The fact that most of Norway is made of rock also turns Norway into one of the least populated countries in europe. Only Iceland has less people per square mile than Norway. This means that you don’t have to go very far outside the cities before you’re out of the populated areas. In most places, less than an hour of walking out of the city centre will get you into semi-wilderness.
The great outdoors
Norwegians do live in the strangest of places, often quite far away from city centres. You’ll be surprised at the kind of places it is possible to build a house. It is not uncommon to find a house on some grassy patch on an outcropping far above a fjord; or to find 9 tiny houses on a craggy piece of rock out in the ocean, with the inhabitants making a living farming sheep.
However, many Norwegians have getaway cabins ("hytte") in more remote areas, and head there during vacations and national holidays. These are often very simple accommodations, with bunk beds, no running water and outdoor toilets. But this is not really to get away from people. It should also be remembered that these cabins also constitute a social scene. One goes there with friends and family to spend time together. If nothing else, they point to the strange need Norwegians have for taking long, gruelling hikes or ski trips through the wilderness.
Norwegian nature can satisfy both you who would like a path to walk on, for a couple of hours, and then have a coffee, as well as the extreme hiker who wants to walk for days into the wild. However, preparation is always a key word. Becoming an experienced hiker takes time: Make sure you know where you are going, and remember that you are responsible for your own safety. Do not take extra risks – and familiarise yourself with the Norwegian Mountain Code – a set of advice for both small and more ambitious trips leading to new adventures!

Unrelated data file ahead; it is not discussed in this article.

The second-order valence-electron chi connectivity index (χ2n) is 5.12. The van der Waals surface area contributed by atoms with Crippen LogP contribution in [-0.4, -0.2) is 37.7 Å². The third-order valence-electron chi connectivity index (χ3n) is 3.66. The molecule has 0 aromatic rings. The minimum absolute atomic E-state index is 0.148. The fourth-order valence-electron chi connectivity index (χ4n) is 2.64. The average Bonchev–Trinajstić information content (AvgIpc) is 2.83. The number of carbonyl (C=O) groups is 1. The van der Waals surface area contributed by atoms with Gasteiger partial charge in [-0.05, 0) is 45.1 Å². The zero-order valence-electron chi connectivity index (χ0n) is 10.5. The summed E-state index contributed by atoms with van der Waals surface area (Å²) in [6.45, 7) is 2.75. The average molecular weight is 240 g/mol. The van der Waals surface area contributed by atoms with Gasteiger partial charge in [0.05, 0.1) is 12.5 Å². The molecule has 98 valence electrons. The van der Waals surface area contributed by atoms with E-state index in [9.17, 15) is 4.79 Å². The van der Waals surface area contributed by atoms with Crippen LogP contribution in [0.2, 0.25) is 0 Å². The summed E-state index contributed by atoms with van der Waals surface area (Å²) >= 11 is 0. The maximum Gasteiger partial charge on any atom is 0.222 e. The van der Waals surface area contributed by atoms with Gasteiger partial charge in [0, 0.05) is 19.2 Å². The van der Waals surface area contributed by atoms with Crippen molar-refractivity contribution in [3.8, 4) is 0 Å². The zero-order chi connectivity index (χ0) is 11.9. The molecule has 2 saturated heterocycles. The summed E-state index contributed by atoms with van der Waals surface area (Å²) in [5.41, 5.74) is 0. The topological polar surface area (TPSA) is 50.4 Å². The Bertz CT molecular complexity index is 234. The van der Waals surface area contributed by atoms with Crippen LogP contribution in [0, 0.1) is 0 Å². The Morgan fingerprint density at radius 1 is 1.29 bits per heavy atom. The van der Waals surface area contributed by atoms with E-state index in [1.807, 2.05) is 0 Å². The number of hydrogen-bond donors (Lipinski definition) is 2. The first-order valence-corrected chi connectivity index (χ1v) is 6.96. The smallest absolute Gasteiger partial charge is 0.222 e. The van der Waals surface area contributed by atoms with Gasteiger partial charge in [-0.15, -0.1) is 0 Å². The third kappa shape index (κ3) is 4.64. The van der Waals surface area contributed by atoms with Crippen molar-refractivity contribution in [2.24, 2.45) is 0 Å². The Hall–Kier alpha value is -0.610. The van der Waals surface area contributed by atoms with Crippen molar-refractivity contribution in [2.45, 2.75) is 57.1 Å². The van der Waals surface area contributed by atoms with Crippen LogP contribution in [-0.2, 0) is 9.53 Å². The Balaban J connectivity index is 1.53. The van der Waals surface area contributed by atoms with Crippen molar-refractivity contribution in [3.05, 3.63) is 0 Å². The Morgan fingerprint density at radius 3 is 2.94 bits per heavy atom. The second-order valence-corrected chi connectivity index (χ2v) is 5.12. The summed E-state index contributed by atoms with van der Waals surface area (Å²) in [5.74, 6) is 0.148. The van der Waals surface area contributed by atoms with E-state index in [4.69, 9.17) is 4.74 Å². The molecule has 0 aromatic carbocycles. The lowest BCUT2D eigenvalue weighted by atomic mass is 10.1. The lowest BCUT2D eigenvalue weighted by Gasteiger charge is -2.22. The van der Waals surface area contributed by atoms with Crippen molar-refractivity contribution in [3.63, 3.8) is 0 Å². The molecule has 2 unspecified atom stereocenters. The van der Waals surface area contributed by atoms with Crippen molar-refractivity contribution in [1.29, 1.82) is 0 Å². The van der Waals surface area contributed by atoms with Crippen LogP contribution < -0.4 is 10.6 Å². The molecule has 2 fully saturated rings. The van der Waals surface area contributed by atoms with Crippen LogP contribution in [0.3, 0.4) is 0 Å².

The social Norwegian
The reputation that Norwegians have for being unsociable is thoroughly disproven several times a year. Norway’s National Day celebrations on May 17th, for instance. The National Day celebrates Norway’s first constitution of 1814, and the traditional way of celebrating this is to dress up in one’s finest clothes - often the national costumes ‘bunad’ - and take to the streets (which are cleared of cars for the occasion) in great throngs to enjoy parades, music and performances.
A new lifestyle
It should also be noted that the typical Norwegian way of life, if such a notion still makes sense, is changing rapidly, and that the last two generations’ lifestyle have had an incredible impact on the shape and structure of Norwegian society and the Norwegian mentality. The young tend to travel much more than their parents and grandparents, they spend far more time and money at restaurants and bars, and they are less prone to the simple outdoor life that Norwegians traditionally lived.
With the unprecedented levels of economic wealth now enjoyed by most Norwegians, many prefer to travel the world for their holidays – or they build big luxury cabins that wouldn’t have been considered a “hytte” twenty years ago. What people do, how they define themselves, is changing drastically with each generation. today, people are trying to find a place in the information economy.
Education patterns; gender roles and family structures; social patterns and habits; values and cultural status: it’s all changing with each passing month. What Norway is, is hard to define. But that this is an important time in Norwegian history is for certain.